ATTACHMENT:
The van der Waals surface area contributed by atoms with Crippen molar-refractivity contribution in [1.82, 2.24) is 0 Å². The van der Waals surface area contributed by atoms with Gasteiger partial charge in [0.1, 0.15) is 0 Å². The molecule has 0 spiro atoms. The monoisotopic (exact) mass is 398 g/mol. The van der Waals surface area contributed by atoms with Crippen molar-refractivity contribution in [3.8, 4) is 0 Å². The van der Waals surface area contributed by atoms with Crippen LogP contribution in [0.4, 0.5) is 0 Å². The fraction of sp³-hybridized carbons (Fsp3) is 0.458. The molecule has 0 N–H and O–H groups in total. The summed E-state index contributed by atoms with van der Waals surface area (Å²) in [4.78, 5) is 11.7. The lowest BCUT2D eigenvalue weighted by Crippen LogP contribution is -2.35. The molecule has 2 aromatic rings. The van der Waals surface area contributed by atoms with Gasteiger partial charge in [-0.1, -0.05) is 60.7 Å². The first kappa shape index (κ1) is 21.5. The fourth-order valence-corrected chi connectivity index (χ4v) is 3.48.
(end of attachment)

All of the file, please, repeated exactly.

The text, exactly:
The van der Waals surface area contributed by atoms with Crippen molar-refractivity contribution in [1.82, 2.24) is 0 Å². The van der Waals surface area contributed by atoms with Gasteiger partial charge in [0.1, 0.15) is 0 Å². The molecule has 0 spiro atoms. The monoisotopic (exact) mass is 398 g/mol. The van der Waals surface area contributed by atoms with Crippen molar-refractivity contribution in [3.8, 4) is 0 Å². The van der Waals surface area contributed by atoms with Crippen LogP contribution in [0.4, 0.5) is 0 Å². The fraction of sp³-hybridized carbons (Fsp3) is 0.458. The molecule has 0 N–H and O–H groups in total. The summed E-state index contributed by atoms with van der Waals surface area (Å²) in [4.78, 5) is 11.7. The lowest BCUT2D eigenvalue weighted by Crippen LogP contribution is -2.35. The molecule has 2 aromatic rings. The van der Waals surface area contributed by atoms with Gasteiger partial charge in [-0.1, -0.05) is 60.7 Å². The first kappa shape index (κ1) is 21.5. The fourth-order valence-corrected chi connectivity index (χ4v) is 3.48.